Compared to the electric car industry, advances in battery technology are relatively immune to drops in global oil prices. This is because modern demand for electronic gadgets (think tablets and smartphones) is more than enough to drive innovation in batteries since these devices largely ran on Lithium Ion battteries.
Currently, electric batteries just don’t have the energy density of oil products, so petrol driven cars still have more range than their all electric counterparts. This is set to change soon due to what’s happening in the world of batteries. Here’s a quick list of battery news mostly from the last 8 months.
Nanyang Technological University (NTU) in Singapore has developed a lithium ion battery that can be recharged to 70% capacity in just 2 minutes. The battery also has a lifetime thats up to 20 times longer than that of current Lithium ion batteries. It gets even better, the manufacturing process for this battery is compatible with that of current batteries. It also replaces the graphite anode with the cheaper titanium dioxide. Don’t be too surprised if Tesla includes this in it’s Giga factory.
Another notable breakthroughs came from a Stanford University team with a design that could triple the capacity of existing lithium ion batteries.
Tesla is targeting to reduce the cost of EV batteries by 30% with its Giga Factory by 2020. Fuel and maintenance costs for EV batteries and motors are already much lower than for combustions engines. Some analysts believe that if tesla surpases its 30% target and the cost of batteries drops to around 100$/KWh, then EVs will be cost competitive with combustion engine vehicles. With recent and future breakthroughs in battery technology, it is entirely plausible that Tesla will significantly surpass 30%. 5 years is a very long time in technology.
There’s been significant developments in nuclear fusion as an alternative energy source this year. From the controversial Energy Catalyser of Andrea Rossi that many say is just too good to be true; to LPP fusion’s focus fusion and Lockheed Martin’s Compact Fusion. All of these are to be more compact and orders of magnitude less costly than the 20 billion dollar ITER that most believed would be the first to reliable fusion power. Lockheed Martin in particular is promising market readiness as in soon as a decade.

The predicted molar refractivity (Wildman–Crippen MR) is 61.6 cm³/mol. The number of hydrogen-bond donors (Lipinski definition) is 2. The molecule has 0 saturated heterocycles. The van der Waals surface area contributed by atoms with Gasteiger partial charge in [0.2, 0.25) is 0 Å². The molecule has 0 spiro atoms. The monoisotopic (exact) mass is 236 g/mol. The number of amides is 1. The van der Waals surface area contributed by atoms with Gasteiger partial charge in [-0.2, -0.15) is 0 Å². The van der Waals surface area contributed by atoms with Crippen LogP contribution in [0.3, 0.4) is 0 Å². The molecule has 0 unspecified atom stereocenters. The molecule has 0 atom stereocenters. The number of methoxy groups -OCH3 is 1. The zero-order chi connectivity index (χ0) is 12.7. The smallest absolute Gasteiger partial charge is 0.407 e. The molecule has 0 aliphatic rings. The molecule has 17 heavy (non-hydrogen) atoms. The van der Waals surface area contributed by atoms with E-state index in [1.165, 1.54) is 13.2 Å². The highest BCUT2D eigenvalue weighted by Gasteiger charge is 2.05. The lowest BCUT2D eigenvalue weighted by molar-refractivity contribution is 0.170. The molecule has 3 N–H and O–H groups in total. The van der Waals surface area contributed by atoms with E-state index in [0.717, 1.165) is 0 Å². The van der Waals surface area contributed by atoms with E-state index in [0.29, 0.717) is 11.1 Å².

Regular nuclear fission isn’t standing still either. Leslie Dewan’s transatomic power is designing a Molten salt reactor that consumes nuclear waste. TerraPower a company Bill Gates has invested in, is developing a travelling wave reactor that needs to be refuelled only once every 30 to 40 years and reduces nuclear waste by consuming depleted Uranium. Toshiba’s 4S reactor is a small reactor that is inherently safe and also doesn’t require refuelling for up to 30 years. Other companies such as NuScale Power, Gen4Energy and Babcock &Wilcox are also working on the next generation of safe, modular reactors. Some of which are small enough to fit on a truck.
With modular nuclear surpassing the energy density of petroleum by several orders of magnitude, certain remote areas in the developing world might already find nuclear the cheaper energy option if they knew to look into it.
The bottomline here is that when you consider technology the relevance of oil has a finite lifespan that might much be shorter than the lifespan of global reserves. If renewables have already reached parity with oil, then we can be sure that oil is unlikely to fully recover from the drops of the last 6 months and our government had better have a good plan B.